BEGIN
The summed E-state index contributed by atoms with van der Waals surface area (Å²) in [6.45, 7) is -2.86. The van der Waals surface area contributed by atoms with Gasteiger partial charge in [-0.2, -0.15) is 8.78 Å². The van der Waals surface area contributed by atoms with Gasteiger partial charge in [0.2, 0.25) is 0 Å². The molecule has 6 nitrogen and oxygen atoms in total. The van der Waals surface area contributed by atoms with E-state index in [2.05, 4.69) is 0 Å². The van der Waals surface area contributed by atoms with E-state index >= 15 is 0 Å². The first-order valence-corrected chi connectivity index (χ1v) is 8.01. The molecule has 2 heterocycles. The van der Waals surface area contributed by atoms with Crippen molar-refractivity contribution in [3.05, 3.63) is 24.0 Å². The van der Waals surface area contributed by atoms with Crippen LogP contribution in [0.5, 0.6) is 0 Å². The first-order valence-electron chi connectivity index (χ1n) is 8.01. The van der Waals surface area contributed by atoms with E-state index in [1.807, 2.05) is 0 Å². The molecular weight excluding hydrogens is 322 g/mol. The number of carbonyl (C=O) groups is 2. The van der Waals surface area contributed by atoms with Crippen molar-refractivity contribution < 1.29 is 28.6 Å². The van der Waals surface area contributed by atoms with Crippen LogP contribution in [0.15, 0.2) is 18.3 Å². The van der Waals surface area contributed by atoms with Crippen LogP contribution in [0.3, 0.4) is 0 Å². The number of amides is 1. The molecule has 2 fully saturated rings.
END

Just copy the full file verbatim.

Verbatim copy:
The summed E-state index contributed by atoms with van der Waals surface area (Å²) in [6.45, 7) is -2.86. The van der Waals surface area contributed by atoms with Gasteiger partial charge in [-0.2, -0.15) is 8.78 Å². The van der Waals surface area contributed by atoms with Gasteiger partial charge in [0.2, 0.25) is 0 Å². The molecule has 6 nitrogen and oxygen atoms in total. The van der Waals surface area contributed by atoms with E-state index in [2.05, 4.69) is 0 Å². The van der Waals surface area contributed by atoms with E-state index >= 15 is 0 Å². The first-order valence-corrected chi connectivity index (χ1v) is 8.01. The molecule has 2 heterocycles. The van der Waals surface area contributed by atoms with Crippen molar-refractivity contribution in [3.05, 3.63) is 24.0 Å². The van der Waals surface area contributed by atoms with Crippen LogP contribution in [0.5, 0.6) is 0 Å². The first-order valence-electron chi connectivity index (χ1n) is 8.01. The van der Waals surface area contributed by atoms with E-state index in [1.807, 2.05) is 0 Å². The molecular weight excluding hydrogens is 322 g/mol. The number of carbonyl (C=O) groups is 2. The van der Waals surface area contributed by atoms with Crippen molar-refractivity contribution < 1.29 is 28.6 Å². The van der Waals surface area contributed by atoms with Crippen LogP contribution in [0.15, 0.2) is 18.3 Å². The van der Waals surface area contributed by atoms with Crippen LogP contribution in [0.3, 0.4) is 0 Å². The number of amides is 1. The molecule has 2 fully saturated rings.